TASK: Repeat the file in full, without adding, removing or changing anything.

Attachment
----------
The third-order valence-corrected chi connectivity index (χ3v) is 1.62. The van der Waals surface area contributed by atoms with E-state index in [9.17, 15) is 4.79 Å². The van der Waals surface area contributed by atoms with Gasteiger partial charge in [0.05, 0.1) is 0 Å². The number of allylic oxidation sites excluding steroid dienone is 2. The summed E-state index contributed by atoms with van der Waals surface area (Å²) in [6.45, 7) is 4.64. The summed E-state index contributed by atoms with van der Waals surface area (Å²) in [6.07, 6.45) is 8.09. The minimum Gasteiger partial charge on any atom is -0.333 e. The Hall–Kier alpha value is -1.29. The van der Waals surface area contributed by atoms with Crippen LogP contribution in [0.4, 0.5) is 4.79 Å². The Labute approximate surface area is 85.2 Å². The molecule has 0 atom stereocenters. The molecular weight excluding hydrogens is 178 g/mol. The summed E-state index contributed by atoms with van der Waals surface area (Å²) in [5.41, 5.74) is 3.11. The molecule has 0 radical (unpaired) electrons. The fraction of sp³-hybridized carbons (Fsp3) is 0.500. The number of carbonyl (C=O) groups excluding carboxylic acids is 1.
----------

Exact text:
The third-order valence-corrected chi connectivity index (χ3v) is 1.62. The van der Waals surface area contributed by atoms with E-state index in [9.17, 15) is 4.79 Å². The van der Waals surface area contributed by atoms with Gasteiger partial charge in [0.05, 0.1) is 0 Å². The number of allylic oxidation sites excluding steroid dienone is 2. The summed E-state index contributed by atoms with van der Waals surface area (Å²) in [6.45, 7) is 4.64. The summed E-state index contributed by atoms with van der Waals surface area (Å²) in [6.07, 6.45) is 8.09. The minimum Gasteiger partial charge on any atom is -0.333 e. The Hall–Kier alpha value is -1.29. The van der Waals surface area contributed by atoms with Crippen LogP contribution in [0.4, 0.5) is 4.79 Å². The Labute approximate surface area is 85.2 Å². The molecule has 0 atom stereocenters. The molecular weight excluding hydrogens is 178 g/mol. The summed E-state index contributed by atoms with van der Waals surface area (Å²) in [5.41, 5.74) is 3.11. The molecule has 0 radical (unpaired) electrons. The fraction of sp³-hybridized carbons (Fsp3) is 0.500. The number of carbonyl (C=O) groups excluding carboxylic acids is 1.